Subscriber OnlyBooks

Sigrid Nunez: ‘When my narrator is giving her thoughts, those essayistic parts are always completely identified with me’

It’s been a difficult few years for us all, that’s for sure. A big part of that recent difficulty informs Nunez’s new novel The Vulnerables

If cheerful pessimism is a thing, then Sigrid Nunez might be a leading ambassador. The American novelist, speaking to me via Zoom from her home in Manhattan, is bright and friendly in conversation, and often laughs, but she doesn’t waste time in polite platitudes. “Well I don’t like it any more!” she says when I ask, in small-talk terms, what she likes about living in New York City. “I haven’t liked it for a long time. [But] it’s home. I think I would be happier in a small town. It’s become such a noisy, crowded, chaotic, dirty place. And maybe the most difficult thing is that the gap between the extremely wealthy and what’s on offer for them, and the homeless, it’s just a lot to be living in the midst of.”

Well, it’s been a difficult few years for us all, that’s for sure. A big part of that recent difficulty informs Nunez’s new novel The Vulnerables, which she’s here to talk about today. It’s a pandemic novel, or more accurately a post-pandemic novel: less about the virus itself than the conditions that the virus enabled: solitude, reflection, the unexpected bringing together and pulling apart of people. The title refers to the Covid-19 category the ageing narrator is placed in by a young friend. “You’re a vulnerable.”

At one point in the novel, the narrator – a writer who sounds a lot like Nunez – reflects on the predictability of novelists in dark times wanting to write about the dark times, and comments that “I’ve now gone and done it myself”. Does this mean she had mixed feelings about writing a pandemic novel? (After all, Nunez had already written a novel, Salvation City (2010), about a flu pandemic.)

“I did,” she says firmly. “Because when the pandemic was still young, Tom Bissell wrote an article that everyone read, which said, ‘A lot of you writers out there are going to be thinking about writing your pandemic novel – and I’m saying, don’t!’ But I felt I didn’t have a choice because I wanted to write about what’s happening now. And I agree with [novelist] Michael Cunningham that it seems impossible to write about now, or the recent past, without writing about the pandemic. But I did feel some anxiety about it, yeah.”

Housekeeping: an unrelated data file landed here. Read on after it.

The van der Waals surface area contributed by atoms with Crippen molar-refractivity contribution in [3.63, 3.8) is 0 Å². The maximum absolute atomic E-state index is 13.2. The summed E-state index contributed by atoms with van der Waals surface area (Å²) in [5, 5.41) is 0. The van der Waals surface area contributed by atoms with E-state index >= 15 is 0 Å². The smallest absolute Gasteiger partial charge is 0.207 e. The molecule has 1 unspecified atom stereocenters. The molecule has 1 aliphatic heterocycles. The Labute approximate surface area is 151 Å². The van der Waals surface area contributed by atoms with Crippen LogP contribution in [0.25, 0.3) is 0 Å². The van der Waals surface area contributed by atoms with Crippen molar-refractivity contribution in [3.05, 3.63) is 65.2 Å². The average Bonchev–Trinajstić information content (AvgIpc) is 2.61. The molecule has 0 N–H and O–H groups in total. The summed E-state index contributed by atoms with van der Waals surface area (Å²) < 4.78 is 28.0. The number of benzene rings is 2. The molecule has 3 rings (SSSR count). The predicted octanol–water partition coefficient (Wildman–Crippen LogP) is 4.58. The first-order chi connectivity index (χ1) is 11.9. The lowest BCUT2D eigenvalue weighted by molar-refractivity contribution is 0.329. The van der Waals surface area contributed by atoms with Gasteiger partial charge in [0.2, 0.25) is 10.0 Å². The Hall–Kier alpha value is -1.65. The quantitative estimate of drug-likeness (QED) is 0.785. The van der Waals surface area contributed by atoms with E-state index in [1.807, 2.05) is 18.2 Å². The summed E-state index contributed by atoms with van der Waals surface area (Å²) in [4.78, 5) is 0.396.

Although Nunez has been publishing fiction for three decades, until recently she was little read in this country and most of her novels weren’t published here until her breakout novel, The Friend, in 2018. That book, about a woman taking on a friend’s dog after the friend’s suicide, won the National Book Award for Fiction in the US and was shortlisted here for the International Dublin Literary Award in 2020. What made The Friend resonate with people so much?

“It’s interesting,” she says. “[I was] with a friend, the wonderful writer Jeffrey Eugenides, we were colleagues at Princeton [University, New Jersey]. I asked him what he was working on, and I said I was working on this, and I mentioned the dog. He said, ‘Oh, it’s going to be a huge success, Sigrid.’ I said, ‘Why?’ He said, ‘Because of the dog. I’m telling you!’ He hadn’t read it or anything. So I think that did have a lot to do with it. It could just as easily have gone the other way.”

As well as its canine appeal (“Please say nothing bad happens to the dog!” goes one line), The Friend was appealing because of its clear, simple style: nutritious without being stodgy, intimate with the reader, reading as much like a memoir or essay as a novel. She took the same stylistic approach in her next novel What Are You Going Through (about a friend’s terminal cancer - maybe now we see where the pessimism comes from), and again in The Vulnerables.

More than the other two, The Vulnerables reads like a book of memory. Nunez, who was born in 1951, opens with a quote from Gabriel García Márquez: “Life is not what one lived, but what one remembers and how one remembers it in order to recount it.” Is this effect of memory something that becomes more apparent with age?

“I think it is,” she says. “And the truth is that those memories are not accurate. What happens is you go through life, and all that time you’re recording these memories, and you’re going over them in your mind as life goes on. And they keep changing. It’s almost like you’re writing the novel of your life. You arrange things just like a novelist does. It’s not necessarily accurate, but it’s still your memory, it’s still who you are.”